Airlines and hotels have been constantly adjusting prices for years, responding to customer demand and attempting to maximise profit. In a piece at the Wall Street Journal, Julia Angwin and Dana Mattioli explain that rapid price adjustments are spreading throughout online retail.
The competition is getting pretty intense. From the WSJ:
“The price changes can be dramatic. Last month, retailers on Amazon.com changed prices on a Samsung 43-inch plasma television four times over the course of a day, between $398 and $424, according to Decide.com. Around midday, Best Buy boosted the price to $500 from $400 before dropping it back down, while electronics retailer Newegg in the morning raised its price to $600 from $500.”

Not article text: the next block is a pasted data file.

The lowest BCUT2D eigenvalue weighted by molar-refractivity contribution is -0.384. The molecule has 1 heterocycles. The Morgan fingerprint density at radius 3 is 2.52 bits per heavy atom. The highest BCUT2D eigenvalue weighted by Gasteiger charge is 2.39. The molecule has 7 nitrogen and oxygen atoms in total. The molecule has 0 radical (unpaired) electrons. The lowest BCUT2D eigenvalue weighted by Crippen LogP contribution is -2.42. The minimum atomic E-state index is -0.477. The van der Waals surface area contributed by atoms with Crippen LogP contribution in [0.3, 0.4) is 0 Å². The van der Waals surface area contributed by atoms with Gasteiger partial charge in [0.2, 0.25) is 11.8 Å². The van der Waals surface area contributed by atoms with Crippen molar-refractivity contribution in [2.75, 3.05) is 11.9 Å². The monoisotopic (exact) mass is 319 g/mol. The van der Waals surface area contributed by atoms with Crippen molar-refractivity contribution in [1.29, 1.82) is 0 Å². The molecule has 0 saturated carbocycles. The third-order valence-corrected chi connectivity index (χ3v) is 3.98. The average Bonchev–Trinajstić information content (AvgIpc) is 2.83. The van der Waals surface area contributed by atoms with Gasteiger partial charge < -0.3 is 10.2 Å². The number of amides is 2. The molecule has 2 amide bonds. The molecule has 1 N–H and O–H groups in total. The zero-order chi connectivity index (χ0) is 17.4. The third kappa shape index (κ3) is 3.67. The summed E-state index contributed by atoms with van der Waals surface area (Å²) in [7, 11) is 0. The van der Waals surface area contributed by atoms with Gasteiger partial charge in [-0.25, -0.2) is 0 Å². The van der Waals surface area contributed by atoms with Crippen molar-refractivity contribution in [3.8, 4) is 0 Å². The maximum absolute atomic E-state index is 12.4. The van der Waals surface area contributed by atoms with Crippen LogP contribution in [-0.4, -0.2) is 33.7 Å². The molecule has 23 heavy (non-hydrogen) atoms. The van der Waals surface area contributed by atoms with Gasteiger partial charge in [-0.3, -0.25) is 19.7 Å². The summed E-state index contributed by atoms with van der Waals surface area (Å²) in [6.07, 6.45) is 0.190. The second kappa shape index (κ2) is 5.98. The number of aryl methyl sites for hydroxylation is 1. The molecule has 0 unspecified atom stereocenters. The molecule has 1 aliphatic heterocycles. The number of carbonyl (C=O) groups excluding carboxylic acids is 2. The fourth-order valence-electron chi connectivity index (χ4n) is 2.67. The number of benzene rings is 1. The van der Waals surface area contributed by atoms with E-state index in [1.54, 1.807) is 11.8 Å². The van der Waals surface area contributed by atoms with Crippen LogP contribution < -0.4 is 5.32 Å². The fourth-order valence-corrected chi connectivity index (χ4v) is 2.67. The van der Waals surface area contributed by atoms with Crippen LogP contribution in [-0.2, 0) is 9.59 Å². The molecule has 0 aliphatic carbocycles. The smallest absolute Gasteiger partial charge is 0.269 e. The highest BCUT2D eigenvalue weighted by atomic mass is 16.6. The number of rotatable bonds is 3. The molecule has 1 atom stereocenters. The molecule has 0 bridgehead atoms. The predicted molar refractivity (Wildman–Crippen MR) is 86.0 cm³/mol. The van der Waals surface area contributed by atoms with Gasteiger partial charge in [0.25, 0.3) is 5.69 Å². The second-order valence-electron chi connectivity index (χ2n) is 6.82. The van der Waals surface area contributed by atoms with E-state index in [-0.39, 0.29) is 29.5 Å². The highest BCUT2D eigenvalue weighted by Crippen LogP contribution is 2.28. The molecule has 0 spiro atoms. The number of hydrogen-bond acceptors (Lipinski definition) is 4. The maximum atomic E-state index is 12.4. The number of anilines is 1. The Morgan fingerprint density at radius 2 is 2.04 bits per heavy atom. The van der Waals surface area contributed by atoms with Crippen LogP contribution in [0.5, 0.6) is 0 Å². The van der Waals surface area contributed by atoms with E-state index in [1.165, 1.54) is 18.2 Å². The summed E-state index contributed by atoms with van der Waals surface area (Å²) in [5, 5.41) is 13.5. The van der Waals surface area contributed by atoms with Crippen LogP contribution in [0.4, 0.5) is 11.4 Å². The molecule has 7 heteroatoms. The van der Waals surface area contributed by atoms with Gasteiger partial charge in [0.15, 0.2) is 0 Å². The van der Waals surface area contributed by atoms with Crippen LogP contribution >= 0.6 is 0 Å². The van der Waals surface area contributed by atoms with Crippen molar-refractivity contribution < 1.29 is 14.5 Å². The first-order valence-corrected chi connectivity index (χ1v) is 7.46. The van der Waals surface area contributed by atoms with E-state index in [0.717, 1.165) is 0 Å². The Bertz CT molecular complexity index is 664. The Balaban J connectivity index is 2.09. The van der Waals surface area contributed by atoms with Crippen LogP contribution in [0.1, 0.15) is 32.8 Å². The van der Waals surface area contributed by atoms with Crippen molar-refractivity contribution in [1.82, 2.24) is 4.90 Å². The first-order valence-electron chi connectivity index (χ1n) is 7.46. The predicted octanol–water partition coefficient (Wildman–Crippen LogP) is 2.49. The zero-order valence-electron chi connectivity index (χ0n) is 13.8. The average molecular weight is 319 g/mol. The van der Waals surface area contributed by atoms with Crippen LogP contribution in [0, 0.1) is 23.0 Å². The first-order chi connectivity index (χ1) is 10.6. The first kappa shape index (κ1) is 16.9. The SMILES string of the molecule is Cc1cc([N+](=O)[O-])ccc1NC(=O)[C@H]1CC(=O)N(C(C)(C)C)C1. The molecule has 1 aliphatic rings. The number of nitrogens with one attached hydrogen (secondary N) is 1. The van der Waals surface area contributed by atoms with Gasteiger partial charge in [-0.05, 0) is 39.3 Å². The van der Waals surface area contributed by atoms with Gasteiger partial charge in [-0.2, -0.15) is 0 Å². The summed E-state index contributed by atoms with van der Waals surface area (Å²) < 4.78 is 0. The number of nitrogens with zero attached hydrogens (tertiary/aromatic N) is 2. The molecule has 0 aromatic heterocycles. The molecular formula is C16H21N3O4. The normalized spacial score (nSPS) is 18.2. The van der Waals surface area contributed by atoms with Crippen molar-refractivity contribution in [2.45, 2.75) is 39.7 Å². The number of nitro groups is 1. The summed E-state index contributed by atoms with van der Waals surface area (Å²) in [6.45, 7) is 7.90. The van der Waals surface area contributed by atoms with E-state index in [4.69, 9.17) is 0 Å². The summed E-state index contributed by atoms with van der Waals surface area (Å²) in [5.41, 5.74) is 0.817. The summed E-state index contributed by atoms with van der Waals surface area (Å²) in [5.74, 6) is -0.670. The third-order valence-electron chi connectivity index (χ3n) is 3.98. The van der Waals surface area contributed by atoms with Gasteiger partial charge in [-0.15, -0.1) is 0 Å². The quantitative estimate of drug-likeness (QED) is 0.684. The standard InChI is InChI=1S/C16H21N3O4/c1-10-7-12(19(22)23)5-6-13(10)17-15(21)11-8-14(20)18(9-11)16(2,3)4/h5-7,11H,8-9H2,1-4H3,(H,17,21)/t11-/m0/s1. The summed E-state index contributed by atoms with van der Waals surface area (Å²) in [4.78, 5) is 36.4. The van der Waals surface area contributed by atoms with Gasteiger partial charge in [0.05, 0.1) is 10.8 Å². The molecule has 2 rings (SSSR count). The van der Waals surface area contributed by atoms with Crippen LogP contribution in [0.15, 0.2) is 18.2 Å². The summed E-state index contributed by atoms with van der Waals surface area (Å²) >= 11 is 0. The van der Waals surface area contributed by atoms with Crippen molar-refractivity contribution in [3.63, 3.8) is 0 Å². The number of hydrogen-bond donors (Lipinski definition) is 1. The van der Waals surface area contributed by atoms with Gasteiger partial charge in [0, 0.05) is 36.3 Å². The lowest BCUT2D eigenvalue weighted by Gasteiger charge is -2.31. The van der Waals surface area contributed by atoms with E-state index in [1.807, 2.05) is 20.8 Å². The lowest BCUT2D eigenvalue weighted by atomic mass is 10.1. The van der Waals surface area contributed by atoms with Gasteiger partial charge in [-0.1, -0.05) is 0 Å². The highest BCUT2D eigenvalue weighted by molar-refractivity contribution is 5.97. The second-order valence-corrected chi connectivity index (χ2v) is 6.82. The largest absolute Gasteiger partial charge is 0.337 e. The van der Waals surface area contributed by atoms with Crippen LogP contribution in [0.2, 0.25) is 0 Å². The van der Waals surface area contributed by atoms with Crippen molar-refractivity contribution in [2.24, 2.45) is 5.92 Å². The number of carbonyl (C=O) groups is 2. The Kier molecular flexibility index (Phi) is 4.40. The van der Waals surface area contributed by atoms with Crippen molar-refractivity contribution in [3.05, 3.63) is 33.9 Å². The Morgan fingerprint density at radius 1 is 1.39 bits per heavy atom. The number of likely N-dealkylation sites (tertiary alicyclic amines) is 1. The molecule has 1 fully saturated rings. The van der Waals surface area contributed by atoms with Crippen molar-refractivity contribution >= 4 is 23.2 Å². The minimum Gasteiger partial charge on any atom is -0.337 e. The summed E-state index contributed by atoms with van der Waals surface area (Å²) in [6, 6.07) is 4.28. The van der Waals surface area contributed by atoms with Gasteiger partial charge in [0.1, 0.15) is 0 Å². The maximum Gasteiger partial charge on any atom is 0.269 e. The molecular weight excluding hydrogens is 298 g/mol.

Competition between airlines and hotels is limited by routes and space. Online retail has hundreds of different sellers offering the same products, making for even more rapid fluctuation.
Mercent Corp., which provides software that tracks and changes prices, told the WSJ that it changes the prices on 2 million products an hour.
This is exactly why retail giants like Best Buy and JCPenney are struggling.
A savvy consumer can now wait for an online price war where Amazon sellers race to the bottom to get to the top of search results, and get the kind of deal that used to require a special sale.
It requires research and patience to take advantage, but a hundred dollar price difference is a powerful motivator that brick and mortar stores will have trouble replicating.